Yes, one of the things Wikidata was supposed to do was take interwiki linking off projects' hands. And Wiktionarians such as me have repeatedly suggested that Wikidata start taking Wiktionary's interwikis off our hands, since Wiktionary interwikis are easier to handle than other projects' — all the mainspace pages which are to be linked have the same title. However, Wikidata-ers seem uninterested in that, and instead have technically complex and IMO linguistically unsound and unmaintainable ideas about taking definitions off our hands and putting them in a repository so sea and de:Meer could transclude a single unified definition. (Never mind that even denotatively synonymous words are rarely connotatively synonymous.) Meh. You can read about the plans here; my most recent suggestion that Wikidata just take interwikis off our hands is here if you'd like to add your voice. - -sche (discuss) 06:56, 16 August 2014 (UTC)

New entries by language[edit]

  1. 20 August 2017: κηλιδοβούτι
  2. 20 August 2017: αλλοιώτικος
  3. 19 August 2017: ελάχιστα
  4. 19 August 2017: κολυμβητήριο
  5. 19 August 2017: διανομή
  6. 19 August 2017: λιγάκι
  7. 19 August 2017: εξαιτίας
  8. 19 August 2017: ντεντέκτιβ
  9. 19 August 2017: ντετέκτιβ
  10. 18 August 2017: νανο-
  11. 18 August 2017: νανό-
  12. 18 August 2017: νανόκυκνος
  13. 18 August 2017: κύκνος
  14. 18 August 2017: κοινός κύκνος
  15. 18 August 2017: αγριόκυκνος
  16. 18 August 2017: μελεαγρίδα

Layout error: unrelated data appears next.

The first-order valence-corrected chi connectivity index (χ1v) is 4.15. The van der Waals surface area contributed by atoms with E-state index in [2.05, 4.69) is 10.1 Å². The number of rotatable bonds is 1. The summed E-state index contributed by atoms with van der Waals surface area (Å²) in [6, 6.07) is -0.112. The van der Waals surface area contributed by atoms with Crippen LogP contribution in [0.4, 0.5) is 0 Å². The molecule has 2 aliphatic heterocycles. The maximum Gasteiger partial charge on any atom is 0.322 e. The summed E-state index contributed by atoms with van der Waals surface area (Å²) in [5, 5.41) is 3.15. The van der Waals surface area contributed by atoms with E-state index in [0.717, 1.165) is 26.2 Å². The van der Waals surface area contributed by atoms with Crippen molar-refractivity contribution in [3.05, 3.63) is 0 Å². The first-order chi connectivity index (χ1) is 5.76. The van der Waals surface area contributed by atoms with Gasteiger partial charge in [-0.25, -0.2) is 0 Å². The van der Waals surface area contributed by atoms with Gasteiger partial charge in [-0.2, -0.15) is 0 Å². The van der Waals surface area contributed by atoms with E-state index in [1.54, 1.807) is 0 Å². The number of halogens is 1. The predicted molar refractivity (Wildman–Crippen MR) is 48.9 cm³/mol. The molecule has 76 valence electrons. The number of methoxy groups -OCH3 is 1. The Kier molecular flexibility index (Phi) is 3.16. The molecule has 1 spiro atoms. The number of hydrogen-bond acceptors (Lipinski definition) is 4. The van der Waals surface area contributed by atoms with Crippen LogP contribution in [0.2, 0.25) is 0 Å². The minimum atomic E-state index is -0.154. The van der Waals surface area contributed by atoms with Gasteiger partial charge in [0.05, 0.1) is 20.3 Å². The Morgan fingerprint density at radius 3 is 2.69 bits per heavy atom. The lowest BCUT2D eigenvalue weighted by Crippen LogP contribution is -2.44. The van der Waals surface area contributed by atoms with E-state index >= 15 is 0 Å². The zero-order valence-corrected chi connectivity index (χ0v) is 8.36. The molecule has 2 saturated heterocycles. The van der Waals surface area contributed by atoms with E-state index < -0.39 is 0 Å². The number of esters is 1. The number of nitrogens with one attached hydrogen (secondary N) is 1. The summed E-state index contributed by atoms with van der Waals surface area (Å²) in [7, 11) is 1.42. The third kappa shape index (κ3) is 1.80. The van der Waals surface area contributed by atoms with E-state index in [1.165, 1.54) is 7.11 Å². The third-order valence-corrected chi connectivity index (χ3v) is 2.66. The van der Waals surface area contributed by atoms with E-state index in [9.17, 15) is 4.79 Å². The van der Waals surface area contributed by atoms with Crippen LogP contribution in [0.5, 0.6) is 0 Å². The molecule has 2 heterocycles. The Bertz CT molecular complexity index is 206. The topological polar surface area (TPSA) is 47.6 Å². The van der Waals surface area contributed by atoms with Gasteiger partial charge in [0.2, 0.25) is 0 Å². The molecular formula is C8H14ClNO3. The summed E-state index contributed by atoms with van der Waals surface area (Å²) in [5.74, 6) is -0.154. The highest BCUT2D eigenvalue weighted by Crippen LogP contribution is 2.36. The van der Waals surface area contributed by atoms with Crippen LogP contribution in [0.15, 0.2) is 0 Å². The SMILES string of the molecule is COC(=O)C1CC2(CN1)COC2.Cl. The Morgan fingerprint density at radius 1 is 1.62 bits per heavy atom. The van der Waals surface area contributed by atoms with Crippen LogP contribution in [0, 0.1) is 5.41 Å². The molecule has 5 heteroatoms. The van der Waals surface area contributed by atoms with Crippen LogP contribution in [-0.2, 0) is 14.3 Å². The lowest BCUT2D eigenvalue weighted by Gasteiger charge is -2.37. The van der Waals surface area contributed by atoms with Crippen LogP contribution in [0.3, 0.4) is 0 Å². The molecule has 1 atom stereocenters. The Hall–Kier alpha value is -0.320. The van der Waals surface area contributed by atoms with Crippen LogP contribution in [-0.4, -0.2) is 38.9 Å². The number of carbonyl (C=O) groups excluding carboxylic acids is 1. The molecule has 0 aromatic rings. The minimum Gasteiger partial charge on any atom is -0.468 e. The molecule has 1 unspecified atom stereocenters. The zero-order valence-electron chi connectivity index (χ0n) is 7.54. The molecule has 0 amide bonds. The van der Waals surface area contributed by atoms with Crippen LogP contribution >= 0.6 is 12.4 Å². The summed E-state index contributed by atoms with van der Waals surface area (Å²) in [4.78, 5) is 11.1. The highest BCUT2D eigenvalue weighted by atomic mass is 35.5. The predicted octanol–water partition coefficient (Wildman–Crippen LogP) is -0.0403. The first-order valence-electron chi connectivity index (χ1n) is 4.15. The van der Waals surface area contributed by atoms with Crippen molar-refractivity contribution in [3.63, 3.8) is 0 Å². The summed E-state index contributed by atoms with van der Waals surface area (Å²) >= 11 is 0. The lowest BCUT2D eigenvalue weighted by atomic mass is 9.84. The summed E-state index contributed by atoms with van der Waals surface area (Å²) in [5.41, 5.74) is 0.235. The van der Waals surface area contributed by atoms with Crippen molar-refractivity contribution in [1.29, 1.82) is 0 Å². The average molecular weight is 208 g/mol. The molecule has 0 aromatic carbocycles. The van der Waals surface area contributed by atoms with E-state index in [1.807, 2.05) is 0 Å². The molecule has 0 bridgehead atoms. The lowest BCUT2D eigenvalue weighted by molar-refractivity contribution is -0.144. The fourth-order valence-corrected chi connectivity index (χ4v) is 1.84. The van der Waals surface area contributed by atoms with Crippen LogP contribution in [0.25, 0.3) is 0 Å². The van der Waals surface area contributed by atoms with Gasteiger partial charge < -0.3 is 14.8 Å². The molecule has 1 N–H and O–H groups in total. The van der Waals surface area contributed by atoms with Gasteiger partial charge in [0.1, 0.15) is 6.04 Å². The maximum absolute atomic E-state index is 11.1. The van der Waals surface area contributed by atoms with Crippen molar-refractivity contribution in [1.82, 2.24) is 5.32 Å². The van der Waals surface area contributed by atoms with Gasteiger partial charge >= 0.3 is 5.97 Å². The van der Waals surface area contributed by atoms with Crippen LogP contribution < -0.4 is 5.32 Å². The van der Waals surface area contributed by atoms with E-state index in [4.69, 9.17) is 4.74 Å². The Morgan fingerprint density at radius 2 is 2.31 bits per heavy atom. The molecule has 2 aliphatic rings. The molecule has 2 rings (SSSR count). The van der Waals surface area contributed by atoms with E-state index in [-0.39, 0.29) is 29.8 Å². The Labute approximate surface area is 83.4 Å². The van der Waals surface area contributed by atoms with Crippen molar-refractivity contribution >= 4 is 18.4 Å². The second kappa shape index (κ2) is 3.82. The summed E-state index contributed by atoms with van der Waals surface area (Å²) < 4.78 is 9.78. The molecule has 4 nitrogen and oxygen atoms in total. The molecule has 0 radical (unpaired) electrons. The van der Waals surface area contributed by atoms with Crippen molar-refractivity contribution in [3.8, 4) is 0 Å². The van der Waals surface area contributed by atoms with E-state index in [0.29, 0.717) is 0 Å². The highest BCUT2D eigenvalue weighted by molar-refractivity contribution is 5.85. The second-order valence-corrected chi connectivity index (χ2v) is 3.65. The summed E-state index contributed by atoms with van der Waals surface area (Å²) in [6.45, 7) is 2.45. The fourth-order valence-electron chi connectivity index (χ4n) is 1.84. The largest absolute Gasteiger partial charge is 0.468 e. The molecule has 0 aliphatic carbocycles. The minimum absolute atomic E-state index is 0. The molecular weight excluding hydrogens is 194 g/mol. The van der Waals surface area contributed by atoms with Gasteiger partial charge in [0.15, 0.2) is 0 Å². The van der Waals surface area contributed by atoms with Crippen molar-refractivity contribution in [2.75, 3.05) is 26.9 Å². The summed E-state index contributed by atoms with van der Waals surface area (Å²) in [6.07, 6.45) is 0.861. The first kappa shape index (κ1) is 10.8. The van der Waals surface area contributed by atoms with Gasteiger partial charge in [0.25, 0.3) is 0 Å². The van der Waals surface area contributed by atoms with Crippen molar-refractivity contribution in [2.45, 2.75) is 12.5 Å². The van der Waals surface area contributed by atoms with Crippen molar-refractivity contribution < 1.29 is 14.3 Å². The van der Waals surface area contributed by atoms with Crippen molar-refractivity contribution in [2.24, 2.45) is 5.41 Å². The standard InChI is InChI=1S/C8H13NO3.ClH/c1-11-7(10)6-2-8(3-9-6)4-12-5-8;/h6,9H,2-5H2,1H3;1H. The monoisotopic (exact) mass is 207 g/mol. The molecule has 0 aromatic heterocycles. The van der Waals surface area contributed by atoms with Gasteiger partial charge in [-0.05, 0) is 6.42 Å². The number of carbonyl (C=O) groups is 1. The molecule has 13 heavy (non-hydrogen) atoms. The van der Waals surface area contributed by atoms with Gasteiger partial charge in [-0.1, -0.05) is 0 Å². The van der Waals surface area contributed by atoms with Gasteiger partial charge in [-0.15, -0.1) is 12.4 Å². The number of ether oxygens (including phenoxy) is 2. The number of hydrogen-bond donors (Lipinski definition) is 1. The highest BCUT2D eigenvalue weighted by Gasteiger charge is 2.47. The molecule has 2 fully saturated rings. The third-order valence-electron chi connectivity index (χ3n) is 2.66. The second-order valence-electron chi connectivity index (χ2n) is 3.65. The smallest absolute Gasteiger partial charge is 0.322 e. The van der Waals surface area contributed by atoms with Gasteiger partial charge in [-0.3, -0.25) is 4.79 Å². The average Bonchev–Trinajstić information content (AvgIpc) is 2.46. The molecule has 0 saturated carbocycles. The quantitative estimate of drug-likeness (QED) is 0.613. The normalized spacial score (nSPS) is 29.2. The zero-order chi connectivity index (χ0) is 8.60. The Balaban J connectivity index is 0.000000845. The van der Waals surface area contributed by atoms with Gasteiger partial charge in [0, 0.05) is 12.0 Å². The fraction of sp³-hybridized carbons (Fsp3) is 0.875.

17. 18 August 2017: φραγκόκοτα
  18. 18 August 2017: μαύρος φραγκολίνος
  19. 18 August 2017: φραγκολίνος
  20. 18 August 2017: μπανιερούλα

There used to be a list/feed (some years ago - not always reliable) of new entries in a chosen language - has this gone, or is it hidden somewhere? — Saltmarshαπάντηση 19:12, 20 August 2014 (UTC)

That very useful feature, maintained by User:Visviva at http://www.fraktionary.com/, stopped working long ago. Now people can add crap in the languages I work with and I wouldn't know. --Vahag (talk) 19:25, 20 August 2014 (UTC)
Actually, we could enable this another way. There is a feature that shows when entries were last added to a category, and we've used that for a few cleanup categories to show the oldest and newest members. Now that we have the lemmas/non-lemmas categories, we could apply something similar there? —CodeCat 22:05, 20 August 2014 (UTC)
Yes, let's do it. Can we just put a collapsed list of the newest entries on the page of each lemmas category? --WikiTiki89 00:12, 21 August 2014 (UTC)
It turns out that you don't even need to include the list on the category it monitors. You can put it anywhere. Here's the list for Category:Greek lemmas: —CodeCat 00:15, 21 August 2014 (UTC)
Yes, but I think the category is the best place to permanently host such a list. Is it possible to show who created the page? --WikiTiki89 00:30, 21 August 2014 (UTC)
You can see all the features here. I'm not sure about putting it on the lemma category page itself, because this is primarily useful for editors, while the lemma category is for users. —CodeCat 00:39, 21 August 2014 (UTC)